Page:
Raising Dion cast and production

Raising Dion is based on the comic book series written by Dennis Liu, who also co-created the Netflix series with Carol Barbee.

Dion is played by 8-year-old Ja’ Siah Young who is not known to have ADHD or chronic asthma.


Crip Camp: A Disability Revolution (2020)

Crip Camp header image shoing a young lad pushing another camper in a wheelchair, grainy 70s filter. Text:Crip Camp: A Disability Revolution 2020 | Maturity rating:12 | 1h 48m | Documentary A groundbreaking summer camp galvanizes a group of teens with disabilities to help build a movement, forging a new path toward greater equality.

Crip Camp: A Disability Revolution is an award-winning documentary that tells the story of a groundbreaking summer camp for disabled teens in the 1970s. Co-directed by former camper Jim LeBrecht, the film highlights the camp’s role in sparking the disability rights movement and showcases the power of community and activism. Read a detailed review on Crip Life and find the documentary on Netflix.

Locke and Key

three young siblings in front of a castle, moody blue lights. Text: Locke & Key 2020 | Maturity rating:15 | 3 Seasons | Fantasy After their dad's murder, three siblings move with their mom to his ancestral estate, where they discover magical keys that unlock powers — and secrets. Starring:Darby Stanchfield,Connor Jessup,Emilia Jones

Locke & Key features Eric Graise, an actor and double amputee, as Logan Calloway. Logan’s character is seamlessly integrated into the series, demonstrating how disability can be a part of a character’s identity without defining their entire narrative.

Some key details about Logan Calloway and Eric Graise’s role:

– Eric Graise, a bilateral amputee actor, plays the role of Logan Calloway in Locke & Key. Graise was born missing fibula bones in his legs, leading to the amputation of both legs from the knee down when he was very young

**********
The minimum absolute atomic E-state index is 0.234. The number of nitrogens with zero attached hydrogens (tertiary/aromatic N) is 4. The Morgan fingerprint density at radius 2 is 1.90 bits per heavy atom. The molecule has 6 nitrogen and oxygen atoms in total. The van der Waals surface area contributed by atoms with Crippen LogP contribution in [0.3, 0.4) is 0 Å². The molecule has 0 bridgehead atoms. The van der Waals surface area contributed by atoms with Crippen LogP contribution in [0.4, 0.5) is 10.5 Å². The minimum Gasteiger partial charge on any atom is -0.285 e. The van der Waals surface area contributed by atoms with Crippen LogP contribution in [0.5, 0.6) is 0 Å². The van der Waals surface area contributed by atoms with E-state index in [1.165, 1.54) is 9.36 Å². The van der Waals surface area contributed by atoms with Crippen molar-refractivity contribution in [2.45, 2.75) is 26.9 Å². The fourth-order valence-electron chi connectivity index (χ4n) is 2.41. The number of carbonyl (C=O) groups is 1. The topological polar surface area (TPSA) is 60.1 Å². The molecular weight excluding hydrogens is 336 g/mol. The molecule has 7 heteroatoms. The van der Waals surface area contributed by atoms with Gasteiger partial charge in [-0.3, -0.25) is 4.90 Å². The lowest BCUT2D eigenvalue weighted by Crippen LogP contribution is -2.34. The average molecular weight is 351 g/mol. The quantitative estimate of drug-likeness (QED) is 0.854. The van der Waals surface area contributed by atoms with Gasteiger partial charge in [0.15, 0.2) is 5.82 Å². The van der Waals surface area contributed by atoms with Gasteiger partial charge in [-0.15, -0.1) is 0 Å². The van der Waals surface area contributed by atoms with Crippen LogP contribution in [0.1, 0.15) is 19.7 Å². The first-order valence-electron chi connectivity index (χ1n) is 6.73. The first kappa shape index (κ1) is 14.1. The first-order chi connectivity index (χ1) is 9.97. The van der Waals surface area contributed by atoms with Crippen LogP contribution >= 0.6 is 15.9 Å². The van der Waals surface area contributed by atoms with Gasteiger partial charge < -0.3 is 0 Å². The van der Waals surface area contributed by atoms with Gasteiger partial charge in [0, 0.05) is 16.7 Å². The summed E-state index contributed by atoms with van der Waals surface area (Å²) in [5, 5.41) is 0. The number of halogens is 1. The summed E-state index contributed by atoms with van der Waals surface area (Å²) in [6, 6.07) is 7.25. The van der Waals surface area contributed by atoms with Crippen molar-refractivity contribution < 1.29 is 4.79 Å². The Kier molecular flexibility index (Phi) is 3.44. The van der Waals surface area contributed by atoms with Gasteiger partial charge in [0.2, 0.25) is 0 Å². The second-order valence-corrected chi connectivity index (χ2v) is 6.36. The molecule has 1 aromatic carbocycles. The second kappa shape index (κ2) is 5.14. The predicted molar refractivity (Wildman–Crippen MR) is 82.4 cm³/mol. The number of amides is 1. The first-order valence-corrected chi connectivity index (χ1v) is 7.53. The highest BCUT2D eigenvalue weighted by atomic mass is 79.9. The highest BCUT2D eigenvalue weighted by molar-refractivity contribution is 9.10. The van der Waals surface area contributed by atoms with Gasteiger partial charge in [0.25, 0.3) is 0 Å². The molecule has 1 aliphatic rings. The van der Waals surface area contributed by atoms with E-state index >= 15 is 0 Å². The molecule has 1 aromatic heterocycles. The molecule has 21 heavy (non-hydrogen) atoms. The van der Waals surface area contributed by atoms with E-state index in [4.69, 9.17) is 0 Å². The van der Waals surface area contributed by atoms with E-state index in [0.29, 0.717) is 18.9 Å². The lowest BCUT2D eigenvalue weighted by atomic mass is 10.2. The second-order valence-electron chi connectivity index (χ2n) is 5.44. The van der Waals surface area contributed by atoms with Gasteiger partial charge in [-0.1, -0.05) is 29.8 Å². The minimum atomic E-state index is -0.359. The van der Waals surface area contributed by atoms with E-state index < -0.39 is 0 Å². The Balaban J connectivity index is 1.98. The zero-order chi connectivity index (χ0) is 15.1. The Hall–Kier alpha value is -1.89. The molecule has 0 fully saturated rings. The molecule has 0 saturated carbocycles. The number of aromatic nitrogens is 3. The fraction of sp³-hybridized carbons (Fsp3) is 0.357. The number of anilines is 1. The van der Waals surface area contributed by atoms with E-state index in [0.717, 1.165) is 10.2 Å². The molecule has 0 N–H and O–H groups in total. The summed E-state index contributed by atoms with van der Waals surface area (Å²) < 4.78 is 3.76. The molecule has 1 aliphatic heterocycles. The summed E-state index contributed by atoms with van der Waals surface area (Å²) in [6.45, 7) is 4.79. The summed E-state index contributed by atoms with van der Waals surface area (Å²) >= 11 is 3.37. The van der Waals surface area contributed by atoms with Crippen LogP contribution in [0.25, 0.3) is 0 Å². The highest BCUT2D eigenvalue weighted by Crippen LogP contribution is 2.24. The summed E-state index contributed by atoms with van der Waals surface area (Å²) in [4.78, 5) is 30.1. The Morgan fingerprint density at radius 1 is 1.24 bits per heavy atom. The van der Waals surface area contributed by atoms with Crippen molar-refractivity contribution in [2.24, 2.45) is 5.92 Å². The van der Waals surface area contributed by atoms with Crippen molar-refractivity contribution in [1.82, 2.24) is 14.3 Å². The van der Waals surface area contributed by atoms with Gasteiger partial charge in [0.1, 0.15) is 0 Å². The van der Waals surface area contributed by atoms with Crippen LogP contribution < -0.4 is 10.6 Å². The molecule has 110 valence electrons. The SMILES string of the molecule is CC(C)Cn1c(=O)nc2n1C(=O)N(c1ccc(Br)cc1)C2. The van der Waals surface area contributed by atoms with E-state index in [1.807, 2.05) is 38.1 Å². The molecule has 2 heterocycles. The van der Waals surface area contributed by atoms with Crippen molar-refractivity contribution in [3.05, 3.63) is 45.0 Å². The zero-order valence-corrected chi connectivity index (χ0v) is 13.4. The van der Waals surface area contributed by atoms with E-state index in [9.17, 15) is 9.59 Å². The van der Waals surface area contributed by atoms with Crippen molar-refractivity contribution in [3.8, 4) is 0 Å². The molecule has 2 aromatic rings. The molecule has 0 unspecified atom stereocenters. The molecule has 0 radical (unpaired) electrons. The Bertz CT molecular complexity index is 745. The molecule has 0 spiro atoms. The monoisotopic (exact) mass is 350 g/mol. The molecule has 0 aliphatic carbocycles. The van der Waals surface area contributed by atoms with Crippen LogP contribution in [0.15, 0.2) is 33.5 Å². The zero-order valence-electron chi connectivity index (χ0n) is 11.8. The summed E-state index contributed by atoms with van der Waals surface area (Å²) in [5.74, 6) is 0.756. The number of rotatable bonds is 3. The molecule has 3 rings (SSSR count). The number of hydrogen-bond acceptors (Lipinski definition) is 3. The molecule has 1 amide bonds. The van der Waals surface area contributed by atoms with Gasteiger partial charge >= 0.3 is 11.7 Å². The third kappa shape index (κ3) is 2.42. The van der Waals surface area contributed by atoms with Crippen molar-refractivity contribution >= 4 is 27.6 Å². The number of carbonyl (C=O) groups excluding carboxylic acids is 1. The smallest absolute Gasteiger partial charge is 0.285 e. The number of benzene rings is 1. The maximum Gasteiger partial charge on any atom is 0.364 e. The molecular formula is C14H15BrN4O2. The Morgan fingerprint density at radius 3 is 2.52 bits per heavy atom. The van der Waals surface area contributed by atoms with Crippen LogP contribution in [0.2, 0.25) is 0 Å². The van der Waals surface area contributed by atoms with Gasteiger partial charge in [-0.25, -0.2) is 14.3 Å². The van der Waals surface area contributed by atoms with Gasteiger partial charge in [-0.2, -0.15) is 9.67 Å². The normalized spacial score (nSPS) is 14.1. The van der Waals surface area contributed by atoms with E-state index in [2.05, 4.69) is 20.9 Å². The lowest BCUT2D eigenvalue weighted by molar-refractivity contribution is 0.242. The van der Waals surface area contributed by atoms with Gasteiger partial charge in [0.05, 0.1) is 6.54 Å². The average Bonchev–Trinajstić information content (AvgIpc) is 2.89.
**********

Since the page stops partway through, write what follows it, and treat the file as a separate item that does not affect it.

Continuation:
– The character of Logan Calloway was created specifically for the TV adaptation and does not appear in the original Locke & Key comic books. He is a standalone character in the show.

– Logan is first introduced keying the car of another character for parking in a handicap spot. When asked by Tyler Locke why he is wearing shorts in winter, Logan humorously responds “My legs look cold to you?”. His disability is never explained in the show.

– Logan’s disability does not define his character – he is portrayed as a charismatic leader among the other teen characters. His amputation is not central to the plot[.

– Eric Graise has advocated for more representation of actors with disabilities in major roles, hoping to see disabled characters in superhero franchises as well[1][7]. His role as Logan Calloway was celebrated for authentic casting of a disabled actor[8].

While not a main character, the inclusion of Logan Calloway played by double amputee Eric Graise was a notable example of disability representation in the Locke & Key TV series. His character was added to the adaptation and portrayed a person with a disability without making it the sole focus of his storyline.


Behind the Camera: Promoting Disabled Talent

Netflix’s efforts extend beyond on-screen representation. The platform is committed to promoting disabled talent behind the camera as well. This includes hiring disabled writers, directors, and producers who bring authentic perspectives to their projects. Such representation is vital for creating nuanced and accurate portrayals of disabled experiences.

BBC and Netflix Disability Partnership – Where are all the shows?

Announced in 2021, the BBC and Netflix disability partnership is a landmark five-year collaboration aimed at developing new shows featuring disabled talent.

While this initiative marks a significant step towards inclusivity, it has faced some criticism for its slow progress. As of 2024, although several dramas are in funded development, no specific titles have been officially announced.